An Environmentally Friendly Approach to Cost-Effectively Produce Oxidized Graphite and Prepare Carbon Fiber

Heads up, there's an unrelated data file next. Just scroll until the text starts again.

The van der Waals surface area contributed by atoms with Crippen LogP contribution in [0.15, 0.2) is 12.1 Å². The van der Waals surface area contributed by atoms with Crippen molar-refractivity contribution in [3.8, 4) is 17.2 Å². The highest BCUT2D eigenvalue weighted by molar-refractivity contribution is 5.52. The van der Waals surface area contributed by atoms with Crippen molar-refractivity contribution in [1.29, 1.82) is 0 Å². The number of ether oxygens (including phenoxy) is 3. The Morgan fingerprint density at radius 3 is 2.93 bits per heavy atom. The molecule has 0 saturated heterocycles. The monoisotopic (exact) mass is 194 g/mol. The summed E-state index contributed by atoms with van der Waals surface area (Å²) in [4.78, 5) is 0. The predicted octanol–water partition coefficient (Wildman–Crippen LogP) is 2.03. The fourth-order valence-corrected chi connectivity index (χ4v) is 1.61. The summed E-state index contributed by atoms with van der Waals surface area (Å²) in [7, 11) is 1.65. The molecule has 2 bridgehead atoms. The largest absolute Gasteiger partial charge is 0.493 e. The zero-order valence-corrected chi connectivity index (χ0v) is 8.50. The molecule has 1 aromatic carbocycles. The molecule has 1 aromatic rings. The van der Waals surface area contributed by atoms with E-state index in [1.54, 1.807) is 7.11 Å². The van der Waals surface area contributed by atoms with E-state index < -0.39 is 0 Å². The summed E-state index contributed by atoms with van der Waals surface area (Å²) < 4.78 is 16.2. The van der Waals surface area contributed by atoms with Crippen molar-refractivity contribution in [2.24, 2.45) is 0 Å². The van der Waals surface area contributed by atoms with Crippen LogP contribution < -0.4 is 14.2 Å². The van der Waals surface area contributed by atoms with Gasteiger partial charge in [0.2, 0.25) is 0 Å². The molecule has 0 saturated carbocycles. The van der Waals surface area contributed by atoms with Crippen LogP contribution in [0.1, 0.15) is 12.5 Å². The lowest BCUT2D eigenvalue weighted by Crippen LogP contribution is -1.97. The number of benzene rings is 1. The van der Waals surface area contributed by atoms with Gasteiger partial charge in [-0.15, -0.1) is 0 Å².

Researchers at the University of Central Florida (UCF) have developed a scalable, environmentally friendly method to produce oxidized graphite. UCF’s oxidized graphite is water dispersible, which aids in the preparation of thin films, carbon fibers, and carbon nanotubes; has resistivities ranging from 50-8,000 Ω/cm2; and, most importantly, allows for easy conversion to graphene. Oxidized graphite is similar to graphite oxide, which has been traditionally used as a precursor for the large-scale synthesis of isolated layers of graphite known as graphene. Graphene has a number of applications including: composites, nanoelectronics, energy storage and drug-delivery systems. Most of these commercial applications require the production of graphite oxide on a large scale. Current methods, such as Hummers’ method, for preparing this material require corrosive reagents and produce copious quantities of acidic waste. Additionally, Hummer’s method graphite oxide can be contaminated with manganese salts which makes is pyrophoric. Benjamin Neymotin (407) 823-0665

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